LONDON- Dividend payouts by the world’s biggest firms in 2020 will fall by 17.5 percent-20 percent, equivalent to some $263 billion, as a result of the coronavirus crisis, a report on Monday forecast, but could rebound strongly next year.
Although the prediction by investment firm Janus Henderson represents a smaller dividend drop than some had feared at the outset of the COVID-19 pandemic, it will be the biggest since at least 2009 in the wake of the global financial crisis.
Dividends are a major source of income for both public and private pension funds, but companies trying to cope with the coronavirus cut them by $55 billion, or 11.4 percent, in the third quarter after a $108 billion 22 percent plunge between April and June when uncertainty over the course of the pandemic peaked.
“Our best case now sees a fall of -17.5 percent to $1.20 trillion on an underlying basis. Our worst case sees underlying dividends declining -20.2 percent to $1.16 trillion,” Janus Henderson said.
However, some firms that axed payments have restarted them, even if at lower levels, while vaccine breakthroughs are also providing hope of a bounce back in 2021.
“This has been the worst year since the global financial crisis,” Jane Shoemake, Janus Henderson’s Investment Director for Global Equity Income, said.
“(But) if life starts to return to some form of normality even some of the hardest hit companies (such as travel, leisure and retail firms) will be able to start to pay dividends again.”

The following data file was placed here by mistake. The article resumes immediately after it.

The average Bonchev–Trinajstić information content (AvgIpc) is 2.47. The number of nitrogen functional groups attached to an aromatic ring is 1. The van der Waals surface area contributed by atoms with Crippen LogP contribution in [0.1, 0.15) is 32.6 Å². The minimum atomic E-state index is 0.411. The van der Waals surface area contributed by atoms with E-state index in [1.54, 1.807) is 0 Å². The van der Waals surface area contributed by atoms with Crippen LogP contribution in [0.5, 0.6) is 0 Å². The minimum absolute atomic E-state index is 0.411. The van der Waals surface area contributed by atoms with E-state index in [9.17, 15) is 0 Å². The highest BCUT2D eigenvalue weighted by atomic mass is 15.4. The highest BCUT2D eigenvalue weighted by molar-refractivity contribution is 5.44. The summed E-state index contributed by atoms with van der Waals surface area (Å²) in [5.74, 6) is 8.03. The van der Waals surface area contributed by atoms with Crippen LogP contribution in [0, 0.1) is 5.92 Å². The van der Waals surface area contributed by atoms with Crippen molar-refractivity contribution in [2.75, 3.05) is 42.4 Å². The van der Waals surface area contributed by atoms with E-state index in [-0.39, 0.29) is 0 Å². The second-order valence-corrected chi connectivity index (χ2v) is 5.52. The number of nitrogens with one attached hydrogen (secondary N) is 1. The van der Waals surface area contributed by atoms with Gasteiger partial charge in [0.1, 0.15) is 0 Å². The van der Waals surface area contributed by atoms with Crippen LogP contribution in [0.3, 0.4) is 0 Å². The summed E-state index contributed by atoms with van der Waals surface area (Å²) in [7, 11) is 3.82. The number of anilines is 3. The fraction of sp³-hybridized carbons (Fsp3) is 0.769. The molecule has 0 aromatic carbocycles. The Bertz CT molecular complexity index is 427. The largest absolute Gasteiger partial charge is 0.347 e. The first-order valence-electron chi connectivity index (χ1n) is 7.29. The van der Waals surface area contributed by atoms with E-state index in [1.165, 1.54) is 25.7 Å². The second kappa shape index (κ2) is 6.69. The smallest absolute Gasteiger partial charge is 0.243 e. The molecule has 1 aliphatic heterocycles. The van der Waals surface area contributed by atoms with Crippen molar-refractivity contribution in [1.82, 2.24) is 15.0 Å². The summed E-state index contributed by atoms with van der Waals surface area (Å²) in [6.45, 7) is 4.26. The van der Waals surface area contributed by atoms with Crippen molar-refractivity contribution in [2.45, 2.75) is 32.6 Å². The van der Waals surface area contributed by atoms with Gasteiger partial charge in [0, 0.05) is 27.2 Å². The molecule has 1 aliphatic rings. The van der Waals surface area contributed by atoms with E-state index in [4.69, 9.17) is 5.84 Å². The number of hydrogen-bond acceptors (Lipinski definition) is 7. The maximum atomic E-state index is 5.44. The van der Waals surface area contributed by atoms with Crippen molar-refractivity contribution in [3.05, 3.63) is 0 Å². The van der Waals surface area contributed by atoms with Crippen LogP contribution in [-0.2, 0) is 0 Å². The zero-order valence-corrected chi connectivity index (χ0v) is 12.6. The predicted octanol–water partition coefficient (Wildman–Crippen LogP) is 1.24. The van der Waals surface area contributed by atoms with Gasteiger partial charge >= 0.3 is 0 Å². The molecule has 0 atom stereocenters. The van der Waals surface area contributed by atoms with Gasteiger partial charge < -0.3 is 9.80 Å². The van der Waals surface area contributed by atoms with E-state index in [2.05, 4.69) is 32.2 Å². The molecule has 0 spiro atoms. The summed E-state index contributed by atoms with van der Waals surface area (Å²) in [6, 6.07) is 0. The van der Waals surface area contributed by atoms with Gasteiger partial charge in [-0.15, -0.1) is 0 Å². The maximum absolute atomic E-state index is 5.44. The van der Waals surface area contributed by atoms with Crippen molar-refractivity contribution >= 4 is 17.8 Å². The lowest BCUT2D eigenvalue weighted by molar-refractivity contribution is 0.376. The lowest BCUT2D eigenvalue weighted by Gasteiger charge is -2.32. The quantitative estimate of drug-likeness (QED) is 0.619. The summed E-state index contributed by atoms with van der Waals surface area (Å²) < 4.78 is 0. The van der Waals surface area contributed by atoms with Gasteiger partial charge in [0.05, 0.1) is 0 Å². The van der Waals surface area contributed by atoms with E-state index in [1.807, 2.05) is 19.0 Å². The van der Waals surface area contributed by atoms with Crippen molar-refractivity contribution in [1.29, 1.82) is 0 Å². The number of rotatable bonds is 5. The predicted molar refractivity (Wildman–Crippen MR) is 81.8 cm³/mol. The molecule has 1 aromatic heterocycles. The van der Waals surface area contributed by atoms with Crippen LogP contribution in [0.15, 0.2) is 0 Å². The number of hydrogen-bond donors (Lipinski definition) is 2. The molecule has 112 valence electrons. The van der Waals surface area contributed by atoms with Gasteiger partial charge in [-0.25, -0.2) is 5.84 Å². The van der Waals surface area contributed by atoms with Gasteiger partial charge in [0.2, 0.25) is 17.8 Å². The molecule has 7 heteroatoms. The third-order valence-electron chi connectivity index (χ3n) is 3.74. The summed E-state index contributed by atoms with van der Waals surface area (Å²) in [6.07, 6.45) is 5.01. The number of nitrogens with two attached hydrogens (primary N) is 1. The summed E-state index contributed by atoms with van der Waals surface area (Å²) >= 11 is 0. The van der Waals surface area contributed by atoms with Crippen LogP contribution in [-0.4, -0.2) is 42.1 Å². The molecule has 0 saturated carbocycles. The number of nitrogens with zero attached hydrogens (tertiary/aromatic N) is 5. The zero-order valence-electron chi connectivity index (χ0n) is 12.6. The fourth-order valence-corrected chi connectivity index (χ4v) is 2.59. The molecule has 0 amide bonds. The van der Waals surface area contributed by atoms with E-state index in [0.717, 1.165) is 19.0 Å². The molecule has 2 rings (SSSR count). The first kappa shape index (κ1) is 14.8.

Next year’s rebound could be as high as 12 percent depending on the path of the pandemic and whether Europe’s banks are allowed to restart dividends again, the report estimated, although in a “worst-case scenario” they might flatline.
“We still have the winter to get through. It is not going to be a clear path.”
Broken down by sector, the worst declines in Q3 were from consumer discretionary companies, down 43 percent in underlying terms, with carmakers and leisure companies making the deepest cuts.
Media, aerospace and banks were also severely impacted, while pharmaceuticals, food producers and food retailers all produced higher dividend payouts.
Geographically, Britain’s banks and oil firms meant its payouts fell nearly 42 percent on an underlying basis, while Australia which has also clamped down bank dividends saw a 40 percent drop.
US dividends were down 3.9 percent, with the impact felt in share buybacks instead.
Japanese payouts fell 16 percent with exporters especially hard hit, whereas a 3.3 percent rise in China and near 10 percent jump in Hong Kong made for a rare bright spot.